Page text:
The presence of siblings [23, 37, 38] or pet dogs [39,40,41] were considered in the relationship between yard characteristics and physical activity and play, even though directionality was unknown (e.g., did parents choose a house with a large yard because they had a dog or did they get a dog because they had a large yard). Therefore, to assess whether these factors impacted on estimates, models were run with and without adjusting for sibling presence and dogs. Parents reported whether the participant had siblings living with them for more than half a week and whether the family had a dog.

Statistical analysis

Prior to analysis the following transformations were applied: yard area was log-transformed due to skewness, and greenness was rescaled (multiplied by 10), yielding potential greenness scores of 0 to 10. While greenness scores can range from − 1 to 1, all participants in the study had positive greenness scores.

Participants were clustered in households (i.e., 146 sets of siblings from the same household at Wave Three) and geographic neighbourhoods. Therefore, associations between yard characteristics (size, greenness) and children’s physical activity and play were assessed using multi-level regression models. All models were specified with two levels: household level, and neighbourhood level. Neighbourhoods were defined as Statistical Area 3 (SA3), which have a population between 30,000–130,000 people, and are recognised as having a distinct social and economic identity [42].

Three versions of each multi-level regression model were run for each exposure and outcome combination. Model 1 was an unadjusted model specifying the exposure and outcome; clustered at two levels. Model 2 adjusted for a set of confounders established a priori: the child’s sex, the mother’s age at the birth of child, neighbourhood socioeconomic index (IRSD SEIFA), maternal education and maternal ethnicity. Model 3 additionally adjusted for the presence of siblings and pet dogs. Therefore, there were a total of 54 models based on: three versions, two exposures (yard size, greenness), and nine outcomes (weekday sedentary behaviour, weekday light physical activity, weekday moderate-vigorous physical activity, weekday total physical activity, weekend sedentary behaviour, weekend light physical activity, weekend moderate-vigorous physical activity, weekend total physical activity, parent reported minutes of outdoor play).

Since yard size was log-transformed, we divided the yard size coefficient by 10 and interpreted this as the effect of a 10% increase in yard size. The results from Model 2 are reported in the manuscript, with Models 1 and 3 presented in Additional file 1. We did not use any missing data techniques and analysed available data. Data analysis was performed using Stata version 15.1 (Statacorp, College Station, Texas, USA).

Results

Sample characteristics

HealthNuts participants who resided in Victoria and had valid residential address data that were able to be geocoded were eligible to be included in this study (n = 4672). The different data collection methods resulted in two analytic samples: (1) children with valid data from the outdoor activity questionnaire (n = 1648); and (2) children with valid accelerometer data (n = 391). Sociodemographic characteristics were consistent across the two subsamples, with both samples having slightly more boys than girls (approximately 51% males to 48% females), a high proportion of mothers of Caucasian descent (> 77%) and tertiary educated mothers (> 61%) (Table 1). Compared to the baseline Health Nuts wave 1 sample, our subsamples at wave 3 had similar numbers of boys and girls (wave 1: 50.5% male) but lived in more advantaged areas (wave 1: IRSD mean 1043.8).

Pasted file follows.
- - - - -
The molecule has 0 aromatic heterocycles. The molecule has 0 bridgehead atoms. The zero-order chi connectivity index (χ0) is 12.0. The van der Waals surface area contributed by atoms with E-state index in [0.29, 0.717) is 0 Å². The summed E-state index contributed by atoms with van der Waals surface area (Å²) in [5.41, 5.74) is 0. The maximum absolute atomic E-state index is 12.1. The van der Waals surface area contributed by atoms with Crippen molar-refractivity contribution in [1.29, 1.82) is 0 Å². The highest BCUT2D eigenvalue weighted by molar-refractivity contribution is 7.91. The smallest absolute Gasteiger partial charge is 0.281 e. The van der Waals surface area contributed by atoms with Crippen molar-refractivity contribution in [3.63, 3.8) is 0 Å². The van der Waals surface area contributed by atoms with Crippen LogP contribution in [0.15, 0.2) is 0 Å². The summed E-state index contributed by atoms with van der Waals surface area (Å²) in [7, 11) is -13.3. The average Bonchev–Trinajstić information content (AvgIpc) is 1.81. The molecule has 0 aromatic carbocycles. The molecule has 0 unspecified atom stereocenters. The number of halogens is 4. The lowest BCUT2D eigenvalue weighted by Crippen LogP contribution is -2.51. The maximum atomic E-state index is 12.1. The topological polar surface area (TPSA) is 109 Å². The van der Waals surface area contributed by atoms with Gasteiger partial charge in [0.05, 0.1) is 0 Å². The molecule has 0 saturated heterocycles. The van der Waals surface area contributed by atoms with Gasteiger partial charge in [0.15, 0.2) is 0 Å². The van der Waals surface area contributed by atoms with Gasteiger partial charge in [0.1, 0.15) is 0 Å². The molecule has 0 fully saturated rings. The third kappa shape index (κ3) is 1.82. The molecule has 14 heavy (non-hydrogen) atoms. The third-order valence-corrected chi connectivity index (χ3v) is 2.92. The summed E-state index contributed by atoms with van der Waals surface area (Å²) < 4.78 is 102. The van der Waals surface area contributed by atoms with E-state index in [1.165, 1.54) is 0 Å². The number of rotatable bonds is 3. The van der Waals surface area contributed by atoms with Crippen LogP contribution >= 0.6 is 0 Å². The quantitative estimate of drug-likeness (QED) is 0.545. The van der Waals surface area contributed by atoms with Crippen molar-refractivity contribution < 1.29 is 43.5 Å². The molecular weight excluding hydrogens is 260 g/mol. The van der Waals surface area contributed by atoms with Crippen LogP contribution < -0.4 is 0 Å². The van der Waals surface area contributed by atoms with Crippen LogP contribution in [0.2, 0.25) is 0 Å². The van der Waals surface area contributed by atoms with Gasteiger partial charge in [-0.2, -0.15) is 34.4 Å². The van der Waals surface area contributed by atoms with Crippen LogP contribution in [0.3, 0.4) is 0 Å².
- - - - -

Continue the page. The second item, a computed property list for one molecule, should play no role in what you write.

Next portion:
Table 1 Socio-demographic and exposure characteristics of the analytic samples

Participants predominantly lived in neighbourhoods low in socioeconomic disadvantage, with a mean IRSD of 1047 to 1051 (Fig. 1), almost half a standard deviation above the national mean [43]. Median yard size was 374m2 in sample 1 and 357m2 in sample 2, which is relatively large and typical of older style Australian suburbs (in the order of 100-500 m2) as opposed to newer developments (20-200 m2) [44]. The rescaled median NDVI was 3.9 in sample 1 and 4.0 in sample 2 (Fig. 1).

Fig. 1
figure1

Location of a) participant residential addresses, b) areas of socioeconomic disadvantage and c) median annual NDVI (greenness)

Physical activity and outdoor play

The accelerometer data showed that on average, children in this study spent 414.3 (SD: 69.7) mins/day in sedentary behaviour (6.9 h), 308.1 (SD: 55.3) mins/day in light physical activity (5.1 h), and 98.1 mins/day (SD: 34.8) in MVPA on weekdays (1.6 h; Table 2). Similar findings were seen for weekends (Table 2). On average parents reported their children played outside for 96.4 (SD: 59.5) mins/day.

Table 2 Results from multi-level regression models examining associations between yard characteristics and physical activity and outdoor play. Yard size β divided by 10 is minutes associated with a 10% increase in yard size. Greenness β is minutes associated with a 0.1 increase in NDVI

Associations of yard characteristics and physical activity

There was no evidence of associations between yard size and objectively measured total physical activity (Table 2), with almost all 95% confidence intervals crossing zero. For example, during weekdays, each 10% increase in yard size was associated with almost no increase in daily minutes in sedentary behaviour (β: 2.4, 95% CI: − 6.2, 11.0), light physical activity (β: 1.4, 95% CI: − 5.7, 8.5) or MVPA (β: -2.4, 95% CI: − 6.5, 1.7). On weekends there was a similar pattern for sedentary behaviour (β: 4.3, 95% CI: − 7.0, 15.6) and light physical activity (β: 1.2, 95% CI: − 6.6, 9.0).

Similarly, there was no evidence of associations between median annual greenness and physical activity (Table 2).

Associations of yard characteristics and outdoor play